The Senate's scheduled session Sunday will come against the advice of Sen. Robert Byrd (D-W.Va.), who believes it violates the Ten Commandments rule against work on the Sabbath day.

In October, 2004, Byrd gave a fiery floor speech condemning Senate business on Sundays -- the chamber was debating a jobs-creation bill at the time -- that reminded senators of the commandment to "Remember the Sabbath Day and keep it holy."

"I think we are setting a bad example," Byrd said. "I don't think we are showing proper respect to Christians in our country, and all over the world, for that matter, by publicly failing to observe that Commandment, that we keep the Sabbath Day holy and remember it. I want to say I am protesting the fact that we are going to have a vote."

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Byrd said, however, that he was attending the vote, telling the chamber that he has cast more roll-call votes than any other senator in U.S. history.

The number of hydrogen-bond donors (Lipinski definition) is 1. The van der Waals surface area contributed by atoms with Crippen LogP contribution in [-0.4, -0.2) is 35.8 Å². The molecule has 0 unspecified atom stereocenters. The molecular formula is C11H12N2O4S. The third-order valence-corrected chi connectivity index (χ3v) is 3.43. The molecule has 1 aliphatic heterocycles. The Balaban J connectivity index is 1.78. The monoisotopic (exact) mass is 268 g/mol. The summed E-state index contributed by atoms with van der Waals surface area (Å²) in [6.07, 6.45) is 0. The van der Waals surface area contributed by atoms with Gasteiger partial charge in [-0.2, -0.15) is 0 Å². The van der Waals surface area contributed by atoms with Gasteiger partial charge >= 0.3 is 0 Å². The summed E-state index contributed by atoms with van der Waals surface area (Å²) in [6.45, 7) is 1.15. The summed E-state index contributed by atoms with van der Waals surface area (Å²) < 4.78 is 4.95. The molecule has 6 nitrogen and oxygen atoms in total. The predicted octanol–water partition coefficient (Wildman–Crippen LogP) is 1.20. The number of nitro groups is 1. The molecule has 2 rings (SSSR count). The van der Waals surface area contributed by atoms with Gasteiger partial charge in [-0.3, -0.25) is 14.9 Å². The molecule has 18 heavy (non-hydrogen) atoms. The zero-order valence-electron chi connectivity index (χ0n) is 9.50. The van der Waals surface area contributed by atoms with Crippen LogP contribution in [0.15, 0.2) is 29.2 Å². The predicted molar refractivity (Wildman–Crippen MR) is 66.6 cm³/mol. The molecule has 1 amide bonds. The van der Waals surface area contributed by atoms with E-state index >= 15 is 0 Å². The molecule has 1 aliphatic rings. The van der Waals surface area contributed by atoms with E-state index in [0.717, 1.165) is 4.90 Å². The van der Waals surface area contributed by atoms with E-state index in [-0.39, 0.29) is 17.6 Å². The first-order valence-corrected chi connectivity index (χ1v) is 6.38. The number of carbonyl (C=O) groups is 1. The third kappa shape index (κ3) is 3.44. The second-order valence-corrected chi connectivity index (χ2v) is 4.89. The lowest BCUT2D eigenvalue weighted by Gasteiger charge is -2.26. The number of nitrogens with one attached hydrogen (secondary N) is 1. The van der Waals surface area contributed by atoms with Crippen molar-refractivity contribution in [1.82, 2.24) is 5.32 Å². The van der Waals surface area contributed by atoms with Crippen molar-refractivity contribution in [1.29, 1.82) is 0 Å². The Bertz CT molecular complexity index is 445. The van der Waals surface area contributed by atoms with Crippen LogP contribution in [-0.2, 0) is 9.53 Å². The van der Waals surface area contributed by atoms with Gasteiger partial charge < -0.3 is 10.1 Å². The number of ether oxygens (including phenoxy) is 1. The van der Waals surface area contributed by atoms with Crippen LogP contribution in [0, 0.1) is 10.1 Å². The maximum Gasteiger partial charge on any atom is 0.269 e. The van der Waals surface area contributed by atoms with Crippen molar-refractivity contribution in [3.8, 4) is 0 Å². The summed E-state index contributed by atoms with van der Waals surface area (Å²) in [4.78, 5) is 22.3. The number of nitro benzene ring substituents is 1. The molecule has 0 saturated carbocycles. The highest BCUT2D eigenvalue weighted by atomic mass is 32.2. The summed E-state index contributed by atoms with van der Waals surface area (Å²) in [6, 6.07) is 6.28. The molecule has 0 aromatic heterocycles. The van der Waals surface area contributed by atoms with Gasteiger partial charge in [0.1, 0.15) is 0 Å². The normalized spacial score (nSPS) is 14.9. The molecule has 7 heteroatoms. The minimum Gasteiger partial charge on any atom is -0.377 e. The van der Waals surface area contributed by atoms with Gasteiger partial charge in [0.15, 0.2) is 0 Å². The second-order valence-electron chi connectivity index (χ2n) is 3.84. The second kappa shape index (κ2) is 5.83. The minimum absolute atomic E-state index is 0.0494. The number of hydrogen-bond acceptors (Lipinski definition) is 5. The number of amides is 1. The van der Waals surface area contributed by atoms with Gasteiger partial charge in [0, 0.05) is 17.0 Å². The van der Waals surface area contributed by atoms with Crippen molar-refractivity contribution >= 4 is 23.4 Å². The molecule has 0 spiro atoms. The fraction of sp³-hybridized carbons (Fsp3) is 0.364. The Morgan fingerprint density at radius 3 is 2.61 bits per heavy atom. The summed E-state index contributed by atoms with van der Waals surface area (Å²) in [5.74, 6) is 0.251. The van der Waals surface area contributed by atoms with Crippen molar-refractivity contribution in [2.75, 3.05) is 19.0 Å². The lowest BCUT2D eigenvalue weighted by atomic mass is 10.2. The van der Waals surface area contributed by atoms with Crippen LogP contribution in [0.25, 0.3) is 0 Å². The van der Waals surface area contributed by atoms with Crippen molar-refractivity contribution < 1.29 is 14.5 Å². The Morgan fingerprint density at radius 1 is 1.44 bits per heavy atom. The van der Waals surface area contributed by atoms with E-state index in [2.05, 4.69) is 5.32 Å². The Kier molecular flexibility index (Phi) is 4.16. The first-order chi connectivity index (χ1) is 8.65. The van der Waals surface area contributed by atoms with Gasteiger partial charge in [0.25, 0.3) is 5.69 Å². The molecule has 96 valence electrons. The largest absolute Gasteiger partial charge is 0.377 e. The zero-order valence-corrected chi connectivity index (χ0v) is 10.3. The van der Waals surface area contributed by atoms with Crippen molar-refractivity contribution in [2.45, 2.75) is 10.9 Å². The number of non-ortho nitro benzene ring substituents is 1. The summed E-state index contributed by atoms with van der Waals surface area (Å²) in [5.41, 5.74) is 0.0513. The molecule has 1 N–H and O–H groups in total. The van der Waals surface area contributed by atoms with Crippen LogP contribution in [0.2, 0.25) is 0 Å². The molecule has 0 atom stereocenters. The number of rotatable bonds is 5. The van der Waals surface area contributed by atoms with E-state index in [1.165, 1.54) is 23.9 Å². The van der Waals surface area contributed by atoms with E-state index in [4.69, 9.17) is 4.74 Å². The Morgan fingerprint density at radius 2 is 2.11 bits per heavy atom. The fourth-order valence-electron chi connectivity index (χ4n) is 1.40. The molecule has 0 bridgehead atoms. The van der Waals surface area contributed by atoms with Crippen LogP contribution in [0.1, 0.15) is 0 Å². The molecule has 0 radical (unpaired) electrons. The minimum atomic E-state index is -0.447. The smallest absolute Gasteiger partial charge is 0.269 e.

"I guess I will not miss this one," he said. "But I am protesting. There is no reason why we should have to come in on a Sunday, on the Sabbath, and have roll-call votes... I hope it won't be done again after this year. I hope I will still be living and still be serving in the body."

The Senate is scheduled to vote at 2 p.m. Sunday on a massive omnibus package of legislation, followed by a 2:45 Democratic conference meeting. Republicans and some Democrats have been grousing over the schedule, forced by a standoff between Majority Leader Harry Reid (D-Nev.) and Sen. Tom Coburn (R-Okla.).

Reid, who was an assistant minority leader at the time of the 2004 vote that angered Byrd, gave a floor speech in which he said he and then-Majority Leader Bill Frist (R-Tenn.) believed they had no other choice but to schedule the Sunday session, in which cloture was invoked on the jobs-creation bill.

"We are here on a Sunday and our dear friend, the senior Senator from West Virginia, Mr. Byrd, talked about the Sabbath and we were all so impressed with his remarks," Reid said. "But I say that if there ever were a time legislatively when the ox was in the mire, it was this weekend."

-J. Taylor Rushing